The community and businesses may also focus on how we leverage telework to facilitate greater gender equality. ABS statistics released in May 2011 show that women’s average full-time weekly earnings are 17.2 per cent less than men’s. The impact of caring responsibilities on women's patterns of work is a key causal factor of this imbalance. During the pre- and post-maternity period, parental leave and flexible work practices can help women to strike a balance between maternity and work. Teleworking can help foster a family-friendly workplace, complementing and facilitating measures like child-related emergency leave, school holiday adjusted leave and flexible hours.
Teleworking can also reduce barriers to employment. An estimated 340,000 unemployed Australians have a barrier to employment which would be at least partially overcome through telework. Engagement in the workforce by some of these individuals, who often include the disabled, will increase total economic output, increasing the overall welfare of citizens. People in rural and regional Australia and older Australians will also benefit with Deloitte Access Economics reporting that by 2020, some 10,000 jobs would be created outside of city centres through teleworking and some $3.2 billion would be added to GDP in 2020/21.
The environment also stands to benefit. Not only are teleworkers saving energy in the office by using half the energy than their office-bound colleagues, they’re also significantly reducing carbon emissions by avoiding the commute.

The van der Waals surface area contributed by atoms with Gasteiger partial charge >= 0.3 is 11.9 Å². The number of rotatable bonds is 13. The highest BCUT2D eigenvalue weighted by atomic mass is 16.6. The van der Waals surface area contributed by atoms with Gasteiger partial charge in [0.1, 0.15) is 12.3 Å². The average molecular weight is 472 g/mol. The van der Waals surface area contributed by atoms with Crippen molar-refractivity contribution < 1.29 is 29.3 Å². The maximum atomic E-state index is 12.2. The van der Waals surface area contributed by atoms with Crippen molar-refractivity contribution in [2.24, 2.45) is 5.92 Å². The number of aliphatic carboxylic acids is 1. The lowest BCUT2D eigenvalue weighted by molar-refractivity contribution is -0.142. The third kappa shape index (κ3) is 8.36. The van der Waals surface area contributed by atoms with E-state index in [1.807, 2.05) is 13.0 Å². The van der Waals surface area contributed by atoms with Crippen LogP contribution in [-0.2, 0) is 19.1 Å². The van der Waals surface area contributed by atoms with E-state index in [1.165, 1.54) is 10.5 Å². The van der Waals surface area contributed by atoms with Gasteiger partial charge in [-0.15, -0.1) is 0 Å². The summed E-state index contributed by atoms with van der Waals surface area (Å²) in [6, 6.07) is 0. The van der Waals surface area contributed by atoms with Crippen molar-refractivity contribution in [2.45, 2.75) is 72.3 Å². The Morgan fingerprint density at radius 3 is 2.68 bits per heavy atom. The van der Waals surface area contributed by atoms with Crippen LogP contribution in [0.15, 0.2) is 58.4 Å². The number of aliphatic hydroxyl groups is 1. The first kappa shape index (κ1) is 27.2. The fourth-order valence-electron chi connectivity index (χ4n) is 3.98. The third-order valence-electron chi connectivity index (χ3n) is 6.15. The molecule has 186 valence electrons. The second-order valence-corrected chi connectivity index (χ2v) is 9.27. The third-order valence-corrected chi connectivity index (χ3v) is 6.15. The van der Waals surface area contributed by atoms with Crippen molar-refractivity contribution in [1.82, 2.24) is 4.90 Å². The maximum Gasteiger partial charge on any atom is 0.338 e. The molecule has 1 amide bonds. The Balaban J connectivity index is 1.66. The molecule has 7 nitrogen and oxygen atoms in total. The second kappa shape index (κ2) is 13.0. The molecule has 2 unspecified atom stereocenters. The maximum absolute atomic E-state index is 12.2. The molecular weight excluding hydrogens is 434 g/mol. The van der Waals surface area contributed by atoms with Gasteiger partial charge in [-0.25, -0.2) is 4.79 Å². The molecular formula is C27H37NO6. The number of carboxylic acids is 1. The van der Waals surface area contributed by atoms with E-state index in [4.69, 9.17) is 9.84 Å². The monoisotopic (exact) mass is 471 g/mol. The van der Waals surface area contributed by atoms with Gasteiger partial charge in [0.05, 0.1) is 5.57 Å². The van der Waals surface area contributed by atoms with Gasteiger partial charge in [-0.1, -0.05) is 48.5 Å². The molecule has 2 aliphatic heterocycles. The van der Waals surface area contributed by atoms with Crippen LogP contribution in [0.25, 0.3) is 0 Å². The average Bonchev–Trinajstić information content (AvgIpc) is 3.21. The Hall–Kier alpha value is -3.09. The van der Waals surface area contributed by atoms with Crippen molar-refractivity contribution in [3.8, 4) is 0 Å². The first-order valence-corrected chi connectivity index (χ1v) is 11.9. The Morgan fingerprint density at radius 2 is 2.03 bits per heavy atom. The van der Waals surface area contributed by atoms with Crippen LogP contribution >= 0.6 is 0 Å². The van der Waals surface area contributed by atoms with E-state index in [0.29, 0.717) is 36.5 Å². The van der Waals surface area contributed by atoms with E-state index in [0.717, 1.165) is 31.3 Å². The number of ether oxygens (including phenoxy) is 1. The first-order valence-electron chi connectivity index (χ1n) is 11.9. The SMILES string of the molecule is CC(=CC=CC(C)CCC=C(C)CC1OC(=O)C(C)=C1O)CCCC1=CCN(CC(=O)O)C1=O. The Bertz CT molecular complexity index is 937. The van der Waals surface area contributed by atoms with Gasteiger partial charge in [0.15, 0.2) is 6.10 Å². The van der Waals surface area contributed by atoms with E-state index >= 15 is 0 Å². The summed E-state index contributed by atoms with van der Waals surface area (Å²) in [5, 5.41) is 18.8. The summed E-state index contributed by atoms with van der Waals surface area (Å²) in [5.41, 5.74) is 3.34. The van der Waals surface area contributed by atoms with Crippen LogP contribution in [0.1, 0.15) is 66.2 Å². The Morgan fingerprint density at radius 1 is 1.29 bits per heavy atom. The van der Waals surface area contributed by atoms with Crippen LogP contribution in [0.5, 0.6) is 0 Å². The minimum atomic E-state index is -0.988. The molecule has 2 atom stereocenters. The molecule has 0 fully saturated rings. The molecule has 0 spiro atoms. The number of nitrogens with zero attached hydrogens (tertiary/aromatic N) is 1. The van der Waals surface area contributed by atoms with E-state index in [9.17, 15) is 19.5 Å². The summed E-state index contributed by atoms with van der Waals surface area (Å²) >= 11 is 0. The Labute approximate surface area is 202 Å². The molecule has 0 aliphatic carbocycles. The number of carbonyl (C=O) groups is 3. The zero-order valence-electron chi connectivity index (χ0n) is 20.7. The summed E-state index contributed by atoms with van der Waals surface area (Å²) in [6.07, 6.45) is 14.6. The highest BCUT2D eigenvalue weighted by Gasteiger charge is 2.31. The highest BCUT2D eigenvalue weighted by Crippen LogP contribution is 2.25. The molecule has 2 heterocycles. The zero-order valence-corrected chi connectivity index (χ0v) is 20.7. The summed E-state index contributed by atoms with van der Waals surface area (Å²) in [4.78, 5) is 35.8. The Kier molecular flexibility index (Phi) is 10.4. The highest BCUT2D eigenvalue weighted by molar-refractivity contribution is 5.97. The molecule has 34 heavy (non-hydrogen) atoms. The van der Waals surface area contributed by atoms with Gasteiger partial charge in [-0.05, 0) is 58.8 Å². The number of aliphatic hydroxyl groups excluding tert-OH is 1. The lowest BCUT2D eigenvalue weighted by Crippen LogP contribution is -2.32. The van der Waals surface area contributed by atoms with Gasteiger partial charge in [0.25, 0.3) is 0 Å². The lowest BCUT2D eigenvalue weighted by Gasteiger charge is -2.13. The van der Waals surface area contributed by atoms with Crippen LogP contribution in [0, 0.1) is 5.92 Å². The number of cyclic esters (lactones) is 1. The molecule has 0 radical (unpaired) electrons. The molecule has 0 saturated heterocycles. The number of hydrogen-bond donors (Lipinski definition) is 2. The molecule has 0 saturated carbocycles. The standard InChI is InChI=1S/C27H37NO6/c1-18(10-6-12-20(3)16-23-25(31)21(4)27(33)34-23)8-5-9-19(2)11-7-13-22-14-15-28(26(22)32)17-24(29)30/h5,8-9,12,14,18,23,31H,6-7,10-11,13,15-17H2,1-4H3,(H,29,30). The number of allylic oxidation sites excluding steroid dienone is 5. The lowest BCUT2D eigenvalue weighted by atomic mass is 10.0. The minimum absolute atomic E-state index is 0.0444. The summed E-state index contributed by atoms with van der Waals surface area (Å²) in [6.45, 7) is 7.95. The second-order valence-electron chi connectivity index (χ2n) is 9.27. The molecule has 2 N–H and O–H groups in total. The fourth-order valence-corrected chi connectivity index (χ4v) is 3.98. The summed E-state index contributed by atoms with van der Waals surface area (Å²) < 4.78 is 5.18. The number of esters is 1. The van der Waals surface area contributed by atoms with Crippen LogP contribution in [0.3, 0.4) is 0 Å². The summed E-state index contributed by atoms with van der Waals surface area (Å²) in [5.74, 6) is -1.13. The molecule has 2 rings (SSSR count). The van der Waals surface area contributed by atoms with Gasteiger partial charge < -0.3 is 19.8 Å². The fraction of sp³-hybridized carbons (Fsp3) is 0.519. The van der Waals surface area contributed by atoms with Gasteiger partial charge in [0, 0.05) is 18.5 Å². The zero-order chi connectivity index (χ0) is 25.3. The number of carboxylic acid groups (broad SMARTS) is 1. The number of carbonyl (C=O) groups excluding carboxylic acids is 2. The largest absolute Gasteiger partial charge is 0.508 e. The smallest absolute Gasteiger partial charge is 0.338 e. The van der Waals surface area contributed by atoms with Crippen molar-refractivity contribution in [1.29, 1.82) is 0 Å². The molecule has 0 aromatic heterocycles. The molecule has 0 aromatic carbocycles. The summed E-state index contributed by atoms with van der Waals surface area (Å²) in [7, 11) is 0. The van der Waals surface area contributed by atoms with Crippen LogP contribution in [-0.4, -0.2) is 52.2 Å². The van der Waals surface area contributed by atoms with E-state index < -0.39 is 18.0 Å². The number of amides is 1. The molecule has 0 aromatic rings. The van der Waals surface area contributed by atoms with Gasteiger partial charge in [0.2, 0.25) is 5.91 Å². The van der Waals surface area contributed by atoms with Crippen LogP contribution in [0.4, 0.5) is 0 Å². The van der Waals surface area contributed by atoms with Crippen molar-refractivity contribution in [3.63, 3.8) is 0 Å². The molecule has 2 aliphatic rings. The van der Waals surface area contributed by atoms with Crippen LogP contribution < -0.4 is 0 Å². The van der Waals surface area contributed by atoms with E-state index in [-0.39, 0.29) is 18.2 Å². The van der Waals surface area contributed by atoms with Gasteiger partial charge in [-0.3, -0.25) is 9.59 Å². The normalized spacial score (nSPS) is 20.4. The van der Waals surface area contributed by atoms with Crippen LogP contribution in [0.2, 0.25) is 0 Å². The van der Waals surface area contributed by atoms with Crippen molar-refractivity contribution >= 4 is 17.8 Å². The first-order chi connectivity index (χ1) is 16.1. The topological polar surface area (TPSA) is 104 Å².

As the research continues to support the benefits of telework, the next step is about making teleworking happen. Businesses and organisations will need to develop policies; run pilot programs; and IT managers will need to procure telework enabling technologies which will facilitate more than just high quality video conferencing. Teleworkers need seamless and secure access to files and applications, as well as accountability tools that show the activity status of team members in real time. HR managers need the right policies in place, including workplace health and safety, to ensure that teleworkers are not disadvantaged but remain clearly accountable. Those managing teleworkers need to ensure that they are outcomes focused – perhaps the biggest obstacle to overcome in the widespread uptake of telework in the Australian economy. This includes deliberate strategies to ensure teleworkers are not overlooked in promotions or special projects because they’re physically in the office less often.
If your organisation has not begun the telework conversation, now’s the time to start. Without the conversations, the benefits of teleworking will remain an enigma to many.
About the Author
Tim is the General Manager Government Affairs & Policy for Cisco in Australia and New Zealand. As a key member of Cisco’s public sector leadership team, Tim leads Cisco’s government engagement across all portfolios including digital productivity, health, education, emergency services and public safety, transport, infrastructure, defence, sustainability and environment.